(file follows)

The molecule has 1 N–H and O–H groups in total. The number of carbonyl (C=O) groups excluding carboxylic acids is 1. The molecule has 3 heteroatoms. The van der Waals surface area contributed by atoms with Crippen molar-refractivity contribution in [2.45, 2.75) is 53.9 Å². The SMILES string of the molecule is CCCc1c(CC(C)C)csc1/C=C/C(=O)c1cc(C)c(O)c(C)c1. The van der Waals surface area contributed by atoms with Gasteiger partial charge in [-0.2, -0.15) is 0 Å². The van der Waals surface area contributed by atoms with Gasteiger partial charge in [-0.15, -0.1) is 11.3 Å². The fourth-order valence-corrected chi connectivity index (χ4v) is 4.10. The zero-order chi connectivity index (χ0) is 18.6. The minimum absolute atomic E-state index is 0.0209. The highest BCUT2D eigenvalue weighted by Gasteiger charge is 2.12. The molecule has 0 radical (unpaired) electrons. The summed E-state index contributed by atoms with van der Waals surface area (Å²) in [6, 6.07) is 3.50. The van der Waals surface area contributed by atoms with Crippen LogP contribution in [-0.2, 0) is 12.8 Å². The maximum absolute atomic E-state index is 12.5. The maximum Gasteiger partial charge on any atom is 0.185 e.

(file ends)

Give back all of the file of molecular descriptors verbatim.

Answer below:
The molecule has 1 N–H and O–H groups in total. The number of carbonyl (C=O) groups excluding carboxylic acids is 1. The molecule has 3 heteroatoms. The van der Waals surface area contributed by atoms with Crippen molar-refractivity contribution in [2.45, 2.75) is 53.9 Å². The SMILES string of the molecule is CCCc1c(CC(C)C)csc1/C=C/C(=O)c1cc(C)c(O)c(C)c1. The van der Waals surface area contributed by atoms with Gasteiger partial charge in [-0.2, -0.15) is 0 Å². The van der Waals surface area contributed by atoms with Gasteiger partial charge in [-0.15, -0.1) is 11.3 Å². The fourth-order valence-corrected chi connectivity index (χ4v) is 4.10. The zero-order chi connectivity index (χ0) is 18.6. The minimum absolute atomic E-state index is 0.0209. The highest BCUT2D eigenvalue weighted by Gasteiger charge is 2.12. The molecule has 0 radical (unpaired) electrons. The summed E-state index contributed by atoms with van der Waals surface area (Å²) in [6, 6.07) is 3.50. The van der Waals surface area contributed by atoms with Crippen LogP contribution in [-0.2, 0) is 12.8 Å². The maximum absolute atomic E-state index is 12.5. The maximum Gasteiger partial charge on any atom is 0.185 e.